...So, Konami's TMNT arcade game is in fact the best-selling XBLA title. Hooray for Konami. Now, please, take this profitable new concept and run with it. There was a TMNT movie, and Ubisoft had a new game to go with it. Konami licensed out their arcade game, and made a small fortune for essentially no effort. Now, there's a Simpsons movie. EA has a new game to go with it. Konami's arcade game has never seen a console release. Make. It. Happen.

imortiferus
imortiferus

I agree more older titles are need on live, how bout some more sega classics? or step up to Virtua Fighter remix or Virua Racing they seem doable at 150MB.

ebookerd1
ebookerd1

FraserAlexander, I agree it is kind of hard to make games with no prior knowledge. I studied in school so I could learn about software. I appreciate certain small insignificant things in games that most people ignore. The fact that you looked at XNA and the tutorials is impressive to me. Give it a try it is not an easy task, but with time gets easier. Personally I want to put out a Live game so that people can be critcal of my hard work and call it trash. It's Fine I can take it. I've called a few games trash in my lifetime. :)

ashuncc2
ashuncc2

Let's see some more great original XBLA titles! I enjoy my 360, but sometimes I would like to have something similar to the Wii virtual console. There are lots of old Nintendo games I would rather play.

FraserAlexander
FraserAlexander

is it possible to make a game w/ no prior knowledge of how to do it, only armed with this xna kit? it seems like an impossible task, but if there are good enough tutorials it might be do-able....no?

Homerj
Homerj

Strahd01: Great comment. If Sierra were to go back and port the old YDKJ games or put together new content in the series, they could make truckloads of money.

pete_merlin
pete_merlin

its one of those days when you want a banana but all you've got is a plum

ebookerd1
ebookerd1

XNA is great tool set. I started using it a few months ago but I had some PC issues. For all those that hate the games on live. Well here is your chance to make something better and more inovative all you need is the ability to read and some talent and you can get paid for making something great. Hey Isn't that the point of this article to help gamers to take creator seat and see the kind of work it really takes to produce even the smallest games.

Jebril
Jebril

Peterles why don't you tell us about the amazing games on XBLA like Geometry Wars and Castlevania....go play your PS3 and stop trolling.

gandalf_storm
gandalf_storm

i just want seni soccer now, dont care about the rest, come on microsoft stop playing it and release it !!!

Jitawa
Jitawa

I think the big problem with alot of the arcade games isn't so much the game controls as it is the shoddy D-pad.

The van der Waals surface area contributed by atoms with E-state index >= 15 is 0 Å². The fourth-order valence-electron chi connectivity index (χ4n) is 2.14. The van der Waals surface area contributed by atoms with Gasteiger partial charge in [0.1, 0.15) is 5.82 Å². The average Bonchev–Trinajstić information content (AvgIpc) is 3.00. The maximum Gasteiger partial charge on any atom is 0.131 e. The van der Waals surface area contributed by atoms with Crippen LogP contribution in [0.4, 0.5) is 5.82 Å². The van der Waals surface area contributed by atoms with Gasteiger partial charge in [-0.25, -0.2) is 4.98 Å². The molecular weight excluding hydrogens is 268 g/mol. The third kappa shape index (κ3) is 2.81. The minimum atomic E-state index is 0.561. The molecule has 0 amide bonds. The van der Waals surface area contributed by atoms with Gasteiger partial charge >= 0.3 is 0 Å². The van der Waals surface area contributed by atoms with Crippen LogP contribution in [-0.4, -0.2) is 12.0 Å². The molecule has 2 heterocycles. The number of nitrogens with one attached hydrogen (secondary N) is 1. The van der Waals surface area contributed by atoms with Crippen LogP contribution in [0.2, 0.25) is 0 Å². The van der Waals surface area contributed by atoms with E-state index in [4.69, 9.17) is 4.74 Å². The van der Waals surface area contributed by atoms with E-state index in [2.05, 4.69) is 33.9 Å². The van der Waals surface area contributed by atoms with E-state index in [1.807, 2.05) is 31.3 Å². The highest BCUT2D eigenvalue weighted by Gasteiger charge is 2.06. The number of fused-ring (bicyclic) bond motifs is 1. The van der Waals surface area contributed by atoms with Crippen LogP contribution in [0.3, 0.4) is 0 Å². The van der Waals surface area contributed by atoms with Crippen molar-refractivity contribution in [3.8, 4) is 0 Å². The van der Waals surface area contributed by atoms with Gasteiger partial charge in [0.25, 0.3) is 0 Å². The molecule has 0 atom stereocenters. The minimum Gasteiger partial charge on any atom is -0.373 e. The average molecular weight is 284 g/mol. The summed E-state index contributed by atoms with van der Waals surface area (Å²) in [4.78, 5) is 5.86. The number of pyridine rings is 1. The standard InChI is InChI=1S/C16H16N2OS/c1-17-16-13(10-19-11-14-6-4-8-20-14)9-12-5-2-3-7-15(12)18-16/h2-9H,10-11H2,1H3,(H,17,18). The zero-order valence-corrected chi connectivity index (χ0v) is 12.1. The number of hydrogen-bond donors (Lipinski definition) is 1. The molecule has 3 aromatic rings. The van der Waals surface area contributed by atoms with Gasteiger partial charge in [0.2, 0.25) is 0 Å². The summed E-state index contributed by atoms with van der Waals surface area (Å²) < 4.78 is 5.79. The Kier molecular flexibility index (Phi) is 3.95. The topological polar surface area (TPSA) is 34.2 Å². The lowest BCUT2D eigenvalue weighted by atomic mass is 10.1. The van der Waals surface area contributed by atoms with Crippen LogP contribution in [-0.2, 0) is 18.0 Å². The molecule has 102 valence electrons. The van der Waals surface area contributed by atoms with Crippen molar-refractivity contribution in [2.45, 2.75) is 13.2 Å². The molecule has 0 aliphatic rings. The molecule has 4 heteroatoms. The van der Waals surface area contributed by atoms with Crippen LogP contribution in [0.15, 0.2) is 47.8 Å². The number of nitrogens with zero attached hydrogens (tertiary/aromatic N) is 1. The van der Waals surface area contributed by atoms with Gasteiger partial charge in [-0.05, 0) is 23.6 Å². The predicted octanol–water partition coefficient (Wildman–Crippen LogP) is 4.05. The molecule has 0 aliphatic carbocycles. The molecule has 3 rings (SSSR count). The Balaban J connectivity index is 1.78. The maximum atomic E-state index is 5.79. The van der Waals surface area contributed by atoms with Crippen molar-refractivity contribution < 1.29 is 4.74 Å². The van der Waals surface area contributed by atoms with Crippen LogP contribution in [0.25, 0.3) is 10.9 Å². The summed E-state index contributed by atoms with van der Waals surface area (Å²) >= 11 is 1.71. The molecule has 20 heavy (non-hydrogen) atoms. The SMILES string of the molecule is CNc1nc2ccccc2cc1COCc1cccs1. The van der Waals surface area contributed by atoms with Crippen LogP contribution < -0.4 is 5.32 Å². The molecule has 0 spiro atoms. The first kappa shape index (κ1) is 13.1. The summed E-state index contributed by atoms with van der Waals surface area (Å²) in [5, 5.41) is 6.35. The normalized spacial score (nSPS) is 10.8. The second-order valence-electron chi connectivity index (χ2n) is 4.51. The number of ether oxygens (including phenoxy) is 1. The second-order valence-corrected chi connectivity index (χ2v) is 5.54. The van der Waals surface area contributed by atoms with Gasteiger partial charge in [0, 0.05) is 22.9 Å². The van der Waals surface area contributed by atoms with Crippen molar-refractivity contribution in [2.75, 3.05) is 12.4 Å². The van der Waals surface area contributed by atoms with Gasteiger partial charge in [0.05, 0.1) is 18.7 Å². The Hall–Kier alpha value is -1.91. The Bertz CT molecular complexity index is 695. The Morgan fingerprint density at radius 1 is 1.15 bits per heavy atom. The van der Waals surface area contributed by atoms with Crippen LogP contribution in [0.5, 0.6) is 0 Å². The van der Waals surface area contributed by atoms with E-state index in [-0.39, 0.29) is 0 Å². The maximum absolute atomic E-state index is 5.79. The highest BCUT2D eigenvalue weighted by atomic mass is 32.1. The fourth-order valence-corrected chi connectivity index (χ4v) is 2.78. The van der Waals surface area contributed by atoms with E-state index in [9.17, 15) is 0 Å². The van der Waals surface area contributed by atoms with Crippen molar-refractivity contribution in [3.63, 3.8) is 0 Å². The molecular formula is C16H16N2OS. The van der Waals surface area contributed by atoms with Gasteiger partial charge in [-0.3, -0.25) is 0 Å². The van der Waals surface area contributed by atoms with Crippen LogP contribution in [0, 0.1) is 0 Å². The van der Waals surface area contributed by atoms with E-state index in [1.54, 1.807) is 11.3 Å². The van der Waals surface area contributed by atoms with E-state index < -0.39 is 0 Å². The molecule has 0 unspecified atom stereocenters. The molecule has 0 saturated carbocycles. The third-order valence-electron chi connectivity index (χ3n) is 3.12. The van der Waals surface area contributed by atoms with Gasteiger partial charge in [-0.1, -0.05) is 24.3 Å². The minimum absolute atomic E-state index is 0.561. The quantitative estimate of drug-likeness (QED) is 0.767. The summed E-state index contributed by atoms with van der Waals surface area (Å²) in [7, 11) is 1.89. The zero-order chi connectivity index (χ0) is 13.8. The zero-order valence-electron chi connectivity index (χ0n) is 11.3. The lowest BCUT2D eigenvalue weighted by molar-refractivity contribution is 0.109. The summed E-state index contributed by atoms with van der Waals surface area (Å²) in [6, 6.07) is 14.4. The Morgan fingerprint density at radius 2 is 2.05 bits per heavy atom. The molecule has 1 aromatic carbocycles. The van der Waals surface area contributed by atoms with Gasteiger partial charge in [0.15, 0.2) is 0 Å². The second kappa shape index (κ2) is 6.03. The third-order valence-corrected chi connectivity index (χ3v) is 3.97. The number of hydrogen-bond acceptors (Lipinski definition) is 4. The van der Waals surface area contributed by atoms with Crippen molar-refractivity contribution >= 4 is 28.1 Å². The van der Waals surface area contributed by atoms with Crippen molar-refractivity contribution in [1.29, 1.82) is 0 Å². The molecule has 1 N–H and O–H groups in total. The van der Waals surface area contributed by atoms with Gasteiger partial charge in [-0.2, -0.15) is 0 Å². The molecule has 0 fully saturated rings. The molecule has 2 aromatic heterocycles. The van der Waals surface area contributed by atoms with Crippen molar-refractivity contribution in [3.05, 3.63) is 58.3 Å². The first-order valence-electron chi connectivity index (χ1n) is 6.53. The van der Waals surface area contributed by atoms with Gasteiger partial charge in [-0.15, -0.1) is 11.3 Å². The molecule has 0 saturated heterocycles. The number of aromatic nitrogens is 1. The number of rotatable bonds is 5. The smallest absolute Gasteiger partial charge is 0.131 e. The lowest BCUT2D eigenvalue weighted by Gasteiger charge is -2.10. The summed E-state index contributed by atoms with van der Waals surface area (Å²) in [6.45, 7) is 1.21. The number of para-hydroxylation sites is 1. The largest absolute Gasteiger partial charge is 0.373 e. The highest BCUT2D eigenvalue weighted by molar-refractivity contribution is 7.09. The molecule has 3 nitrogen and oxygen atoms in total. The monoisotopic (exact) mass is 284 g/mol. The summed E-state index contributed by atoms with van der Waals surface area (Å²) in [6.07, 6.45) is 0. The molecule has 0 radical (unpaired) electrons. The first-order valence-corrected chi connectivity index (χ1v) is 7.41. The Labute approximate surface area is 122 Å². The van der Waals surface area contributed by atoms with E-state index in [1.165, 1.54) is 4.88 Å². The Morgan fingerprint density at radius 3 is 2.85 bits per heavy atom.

peterles
peterles

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Patriot298
Patriot298

first they need to fix all the lag in lots of the arcade games. Streets of Rage 2 lags so bad on 2 player co-op that its not funny.

console-deity
console-deity

I want to see more turn-based strategies on 360's live arcade and all systems, on disk or for download.

crunchb3rry
crunchb3rry

"I wouldn't mind seeing a Contra 3/Metal Slug Clone or a Streets of Rage 2 clone on XBLA since those games don't seem to be coming to XBLA." Metal Slug is supposed to be coming. Of course it was announced back in 2006, so things are not looking good. Personally I'm waiting for Ikaruga. Or course that got announced after I dropped $40 on a used copy off eBay.

Maxdriva
Maxdriva

M$-"All your game are belong to us"

BradConrad
BradConrad

Cool. I wish I could make games but I don't have the know how. Good luck to anyone who does and is going to submit a game. Is that Leisure Suit Larry down there?

AlbertoML
AlbertoML

An arcade-perfect (or arcade-improved) port of Killer Instinct 1 & 2 would be A W E S O M E :-D

Diablo2343
Diablo2343

If anything though will never happen, mike tyson's punchout! In comes the 4 horsemen!

shattapinks
shattapinks

I wouldn't mind seeing a Contra 3/Metal Slug Clone or a Streets of Rage 2 clone on XBLA since those games don't seem to be coming to XBLA.

Big_T-Mac
Big_T-Mac

"Pallister even encouraged to developers to think of new ways to use peripherals like the Xbox Live Vision camera, steering wheel attachment, the upcoming Scene-It controllers, or even the Guitar Hero II controller in their games." My genius design for a galaga stye-shooter to music just become a lil more realistic.

finaleve
finaleve

I didn't think the 3d golf game would be a top anything. I figured TMNT arcade was going to be there since...it was awesome back then. Worms was a tad surprise but glad to see it, and Castlevania SotN was obvious since its THE best castlevania (though the DS/GBA versions are up there).

strahd01
strahd01

"Pallister even encouraged to developers to think of new ways to use peripherals like the Xbox Live Vision camera, steering wheel attachment, the upcoming Scene-It controllers, or even the Guitar Hero II controller in their games. Such peripherals make games more approachable to non-gamers and break some of the stigmas surrounding gaming." Man someone needs to make a You Don't Know Jack XBLA to use with the scene it controller. keep the old announcer and smug responses

TranClan
TranClan

Maybe I should give it a shot

TheBrainSquid
TheBrainSquid

This is news? I guess it was an interesting read...

OmegaBob
OmegaBob

Sooooo... basically, every genre needs to be represented on XBL.

sharpshooter188
sharpshooter188

bring perfect dark/goldeneye to live joo bastards!!!

Tree06
Tree06

Too much to read. Lol

Pete5506
Pete5506

nice, there is some work you have to do

crunchb3rry
crunchb3rry

[This message was deleted at the request of a moderator or administrator]